* The individual may wrongly assume this to mean that at some time in the future they will be able to drink safely again. The fact that the individual is recovered does not mean that they will never fall into the same difficulties again – in fact they almost certainly will if they relapse.
* Some people may use the idea of being recovered as an excuse to not put enough effort into their new life. They begin to take sober living for granted and believe that just stopping drinking is enough.
* If the individual believes themselves to be recovered they might not see the need for aftercare.
If people do not get enough support in recovery it greatly increases their risk of relapse.
* Over time people in recovery can forget how bad things were in the midst of their addiction. There is a wise saying that explains how, those who forget their mistakes are doomed to repeat them.
* If the individual believes they are recovered they can become overconfident. As much as 90% of people who enter recovery will later relapse so overconfidence is not a healthy attitude to have.
Benefits of Using the Recovering Alcoholic Label
There are advantages to using the recovering alcoholic label such as:
* It is a constant reminder to the individual that they can never drink a normal person. They have not been cured of their alcoholism.* It implies that there is much more work to be done. In order to keep recovering the individual will have to keep put effort into their sobriety.
* Some people begin to enjoy identifying themselves in this way. If they are part of a recovery fellowship this label will be the thing that holds the group together.
* Members of Alcoholics Anonymous believe in the disease theory of addiction.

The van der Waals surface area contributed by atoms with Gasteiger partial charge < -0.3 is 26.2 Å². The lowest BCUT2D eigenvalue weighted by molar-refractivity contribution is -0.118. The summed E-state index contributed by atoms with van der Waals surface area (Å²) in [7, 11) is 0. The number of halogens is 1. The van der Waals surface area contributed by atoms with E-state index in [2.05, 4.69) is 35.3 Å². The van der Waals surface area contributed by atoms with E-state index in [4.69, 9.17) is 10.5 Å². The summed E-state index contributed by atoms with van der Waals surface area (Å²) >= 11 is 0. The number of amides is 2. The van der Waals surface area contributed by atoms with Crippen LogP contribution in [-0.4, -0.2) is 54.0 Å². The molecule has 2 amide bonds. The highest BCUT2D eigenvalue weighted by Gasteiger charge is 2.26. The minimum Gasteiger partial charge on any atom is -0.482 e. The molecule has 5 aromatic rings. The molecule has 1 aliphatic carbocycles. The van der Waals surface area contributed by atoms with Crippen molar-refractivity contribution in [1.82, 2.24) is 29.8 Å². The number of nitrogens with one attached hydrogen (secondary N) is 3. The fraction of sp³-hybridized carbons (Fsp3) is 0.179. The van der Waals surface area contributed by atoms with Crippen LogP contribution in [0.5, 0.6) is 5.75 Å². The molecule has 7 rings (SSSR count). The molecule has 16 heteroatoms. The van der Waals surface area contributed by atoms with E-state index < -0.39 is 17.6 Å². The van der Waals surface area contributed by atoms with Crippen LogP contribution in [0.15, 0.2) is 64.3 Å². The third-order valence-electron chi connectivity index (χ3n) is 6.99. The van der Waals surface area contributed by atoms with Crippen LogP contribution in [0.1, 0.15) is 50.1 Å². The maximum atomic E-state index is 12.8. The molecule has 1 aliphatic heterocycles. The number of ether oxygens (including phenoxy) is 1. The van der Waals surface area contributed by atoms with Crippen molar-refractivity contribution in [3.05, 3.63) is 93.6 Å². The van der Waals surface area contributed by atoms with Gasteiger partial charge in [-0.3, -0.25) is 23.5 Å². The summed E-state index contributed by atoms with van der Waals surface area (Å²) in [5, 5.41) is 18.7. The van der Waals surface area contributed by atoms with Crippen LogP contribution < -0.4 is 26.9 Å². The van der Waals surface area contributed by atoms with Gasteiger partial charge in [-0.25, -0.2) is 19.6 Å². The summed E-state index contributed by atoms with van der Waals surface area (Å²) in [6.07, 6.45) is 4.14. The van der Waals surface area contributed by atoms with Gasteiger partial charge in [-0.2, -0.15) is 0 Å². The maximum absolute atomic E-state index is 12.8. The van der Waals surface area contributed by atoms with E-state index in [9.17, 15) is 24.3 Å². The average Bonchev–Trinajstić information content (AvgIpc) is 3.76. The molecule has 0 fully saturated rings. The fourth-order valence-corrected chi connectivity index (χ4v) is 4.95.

They view their recovery as a daily reprieve granted by continued participation in the program.
* When people identify with this label it may increase their motivation to help those who are still struggling with addiction.
Dangers of Using the Recovering Alcoholic Label
The disadvantages of the recovering alcoholic label include:
* The individual may be encouraged to blame all their problems on their alcoholism. They may fail to realize that every human has similar problems to deal with.
* It can mean that people begin to divide the world into us and them.
They may start to believe that those outside the fellowship can’t understand them because they are not recovering alcoholics.* Some would claim that by continuing to view themselves as alcoholic the individual is disempowering themselves.
* The fact that the individual still considers themselves to be an alcoholic might be used as justification to relapse. The individual can claim that it is normal for them to relapse because they are an alcoholic.
Disease Theory of Alcoholism
The disease theory views alcoholism as a chronic lifelong condition that cannot be cured. The best the sufferer can hope for is that their disease will go into remission, and that this will last the rest of their life.
This image of alcoholism is supported by Alcoholics Anonymous. They agree that they are dealing with a incurable disease of the mind, but they add that remission can be achieved using a spiritual program called the 12 Steps.
So according to this theory there can never be a recovered alcoholic but only a recovering alcoholic. The individual is always only ever one drink away from their disease. There is even the belief that the disease progresses even when the individual is not drinking.
This means that should the individual relapse things will be much worse than they were before.
Criticism of the Disease Theory of Alcoholism
The disease theory of alcoholism is not accepted by everyone. Some would even suggest that it is an unproven theory with little evidence to support it.